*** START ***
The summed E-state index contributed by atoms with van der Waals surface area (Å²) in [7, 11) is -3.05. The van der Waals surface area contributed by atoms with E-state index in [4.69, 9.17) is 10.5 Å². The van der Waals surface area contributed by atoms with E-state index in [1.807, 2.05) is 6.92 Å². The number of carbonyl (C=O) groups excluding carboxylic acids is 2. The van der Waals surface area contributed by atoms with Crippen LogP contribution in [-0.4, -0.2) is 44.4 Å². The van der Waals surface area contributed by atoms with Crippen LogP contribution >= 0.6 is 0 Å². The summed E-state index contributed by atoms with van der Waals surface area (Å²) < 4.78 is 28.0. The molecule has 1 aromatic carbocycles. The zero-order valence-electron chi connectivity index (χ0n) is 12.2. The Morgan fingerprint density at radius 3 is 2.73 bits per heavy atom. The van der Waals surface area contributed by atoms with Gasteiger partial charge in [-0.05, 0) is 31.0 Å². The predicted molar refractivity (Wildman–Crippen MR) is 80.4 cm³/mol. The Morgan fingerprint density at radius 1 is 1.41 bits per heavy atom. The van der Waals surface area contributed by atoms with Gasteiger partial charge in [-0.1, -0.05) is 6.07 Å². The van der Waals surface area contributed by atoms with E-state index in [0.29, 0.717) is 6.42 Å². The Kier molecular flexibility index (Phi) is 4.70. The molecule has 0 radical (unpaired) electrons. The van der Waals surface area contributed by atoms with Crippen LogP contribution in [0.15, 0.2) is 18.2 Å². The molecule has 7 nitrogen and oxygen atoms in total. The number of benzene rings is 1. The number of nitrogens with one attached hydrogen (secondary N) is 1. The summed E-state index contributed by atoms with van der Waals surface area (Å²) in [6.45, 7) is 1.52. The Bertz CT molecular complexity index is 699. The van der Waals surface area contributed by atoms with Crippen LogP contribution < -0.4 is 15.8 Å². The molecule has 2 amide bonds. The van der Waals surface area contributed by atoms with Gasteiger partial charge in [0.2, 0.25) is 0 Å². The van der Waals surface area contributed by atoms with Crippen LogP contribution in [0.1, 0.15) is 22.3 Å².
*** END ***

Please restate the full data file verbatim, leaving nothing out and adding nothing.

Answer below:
The summed E-state index contributed by atoms with van der Waals surface area (Å²) in [7, 11) is -3.05. The van der Waals surface area contributed by atoms with E-state index in [4.69, 9.17) is 10.5 Å². The van der Waals surface area contributed by atoms with E-state index in [1.807, 2.05) is 6.92 Å². The number of carbonyl (C=O) groups excluding carboxylic acids is 2. The van der Waals surface area contributed by atoms with Crippen LogP contribution in [-0.4, -0.2) is 44.4 Å². The van der Waals surface area contributed by atoms with Crippen LogP contribution >= 0.6 is 0 Å². The summed E-state index contributed by atoms with van der Waals surface area (Å²) < 4.78 is 28.0. The molecule has 1 aromatic carbocycles. The zero-order valence-electron chi connectivity index (χ0n) is 12.2. The Morgan fingerprint density at radius 3 is 2.73 bits per heavy atom. The van der Waals surface area contributed by atoms with Gasteiger partial charge in [-0.05, 0) is 31.0 Å². The predicted molar refractivity (Wildman–Crippen MR) is 80.4 cm³/mol. The Morgan fingerprint density at radius 1 is 1.41 bits per heavy atom. The van der Waals surface area contributed by atoms with Gasteiger partial charge in [-0.1, -0.05) is 6.07 Å². The van der Waals surface area contributed by atoms with E-state index in [0.29, 0.717) is 6.42 Å². The Kier molecular flexibility index (Phi) is 4.70. The molecule has 0 radical (unpaired) electrons. The van der Waals surface area contributed by atoms with Crippen LogP contribution in [0.15, 0.2) is 18.2 Å². The molecule has 7 nitrogen and oxygen atoms in total. The number of benzene rings is 1. The number of nitrogens with one attached hydrogen (secondary N) is 1. The summed E-state index contributed by atoms with van der Waals surface area (Å²) in [6.45, 7) is 1.52. The Bertz CT molecular complexity index is 699. The van der Waals surface area contributed by atoms with Crippen LogP contribution < -0.4 is 15.8 Å². The molecule has 2 amide bonds. The van der Waals surface area contributed by atoms with Gasteiger partial charge in [0.2, 0.25) is 0 Å². The van der Waals surface area contributed by atoms with Crippen LogP contribution in [0.1, 0.15) is 22.3 Å².